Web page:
The aim of coaching is to impact beliefs and behaviour and coachees who, as they are moving forward, often have to step out of their comfort zone, take risks and sometimes fail in order to arrive at a place where their behaviours have changed.  Supportive coaching offers encouragement and motivation through building up the coachee's self-esteem and self-confidence.  The supportive approach draws attention to the successes and so encourages further risk-taking and learning by pointing out all the micro-movements the coachee is taking towards reaching the goals s/he has set.

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Monday, August 4, 2014


I got sent a copy of an article from Forbes about different ways to conquer leadership pressure.  As I'm moving into a new leadership position and because I have the tendency to take on way too much at the best of times I thought this was good to reflect on:
Create Whitespace: The best way to maintain focus is to make sure you’ve baked-in some whitespace into EVERY day. Any rubber band stretched too tightly will eventually snap – there are no exceptions to this rule. Leaders who don’t create time for quality thought and planning end-up taking unnecessary short cuts and risks. They let pressure force them into making bad decisions that a little whitespace could have prevented.
I always thought it was balance that I needed.  Now I'm thinking it could be whitespace.

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Listening and asking questions

Although it sounds crazy to say this, listening is actually very hard to do.  Most of the time we don't listen, we have an internal dialogue going on about what we think, how it relates to ourselves, what we might argue with and so on, and often we judge what we hear.  Deep listening, the sort that coaches need to do, is very different and at times feels quite uncomfortable as you have to put your own thoughts on hold.  It's quiet and sometimes quite empty.  But Elena Aguilar argues that it is the most effective tool that is used in coaching.  Quieting the internal chatter creates the space where a coachee can explore his/her own issues.  At the same time you can help and guide the conversation through the questions that you ask.

But we don't need to jump in with questions.  What we observed in our summer cognitive coaching course was that there is a pause when the coachee stops talking.  This could be the time for the coach to formulate a question (not before this - remember you are listening at that point) or it could simply be wait time to allow the coachee to continue to talk without a prompt.

Both transformative coaching and cognitive coaching emphasizes that it is not our job to connect what we hear to our own autobiography, or to be inquisitive to to come up with a solution.  We don't want to think of leading questions to get to "our" solution.  Aguilar writes:
We listen from the point of view that people don't need answers, advice or wisdom.  They can do their own thinking, discover solutions, and figure out their next steps.  it demonstrates respect when we listen to someone from this space, believing they will come to their own understanding, and that my own understanding is not necessarily better than theirs.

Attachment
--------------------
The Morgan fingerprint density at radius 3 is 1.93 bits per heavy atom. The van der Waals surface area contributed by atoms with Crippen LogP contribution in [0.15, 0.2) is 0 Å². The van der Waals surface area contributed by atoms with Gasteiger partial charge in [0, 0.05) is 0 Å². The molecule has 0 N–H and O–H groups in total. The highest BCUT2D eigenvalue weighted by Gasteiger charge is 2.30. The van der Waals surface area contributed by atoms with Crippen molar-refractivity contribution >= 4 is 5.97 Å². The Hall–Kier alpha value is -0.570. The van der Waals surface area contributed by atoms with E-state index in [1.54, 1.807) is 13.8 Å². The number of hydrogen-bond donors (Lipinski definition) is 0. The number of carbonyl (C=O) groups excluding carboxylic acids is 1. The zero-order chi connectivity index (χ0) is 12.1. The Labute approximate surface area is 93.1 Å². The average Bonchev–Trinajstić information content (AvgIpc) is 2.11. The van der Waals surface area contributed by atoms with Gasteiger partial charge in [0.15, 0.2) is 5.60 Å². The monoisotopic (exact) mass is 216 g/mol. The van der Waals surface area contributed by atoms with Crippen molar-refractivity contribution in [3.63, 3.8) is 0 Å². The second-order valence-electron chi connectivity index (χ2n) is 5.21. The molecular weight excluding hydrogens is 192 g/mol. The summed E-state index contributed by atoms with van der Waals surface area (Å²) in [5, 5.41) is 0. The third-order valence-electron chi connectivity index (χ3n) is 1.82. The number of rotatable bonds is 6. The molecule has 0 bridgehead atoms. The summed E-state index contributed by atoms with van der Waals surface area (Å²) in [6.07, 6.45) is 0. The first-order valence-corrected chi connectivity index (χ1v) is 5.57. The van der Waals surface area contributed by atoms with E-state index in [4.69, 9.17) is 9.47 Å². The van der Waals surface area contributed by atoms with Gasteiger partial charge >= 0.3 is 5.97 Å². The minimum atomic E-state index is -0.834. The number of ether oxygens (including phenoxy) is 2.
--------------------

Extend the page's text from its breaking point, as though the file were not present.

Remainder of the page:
So a coach doesn't share his or her own experiences, opinions or feelings, and doesn't give advice or suggestions.  Even clarifying questions can get in the way because the coach is asking for information for his own needs or curiosities.  Questions should only be used to help the coachee in digging deeper into his or her thoughts.

A coach listens for what is being said and for what is not being said - all those thoughts, feelings and beliefs that lurk below the surface.  A coach can see patterns in what is being said as a teacher shares stories of their struggles and successes - and a coach can then help the teacher to connect the dots and see the themes in what s/he has shared.

But it's important to listen actively.  Active listening involves body language and also conveying that s/he is listening and, even more importantly, hearing what the coachee is saying.  One way of doing this is to paraphrase.  During the cognitive coaching course we also learned to ask mediative questions to stimulate thinking right at the point when the coachee agrees with our paraphrase.  Mediative questions use plural forms eg:  what  are the reasons for .... what strategies are you ..... and also use tentative language eg:  what might be your thoughts about .... or what are some of the possibilities ....

We also talked about positive presuppositions - phrasing questions to show we think positively about what the coachee is already doing eg:  "as you examine the data, what are some of the similarities and differences that are emerging?" (you assume they are using data) or "how will you know that you are successful?" (you assume they are successful) or "what learning issues might your teachers be keen to spend their time discussing in staff meetings?" (you assume teaches are wanting to discuss these issues).

Transformative coaching also addresses probing questions.  Aguilar writes: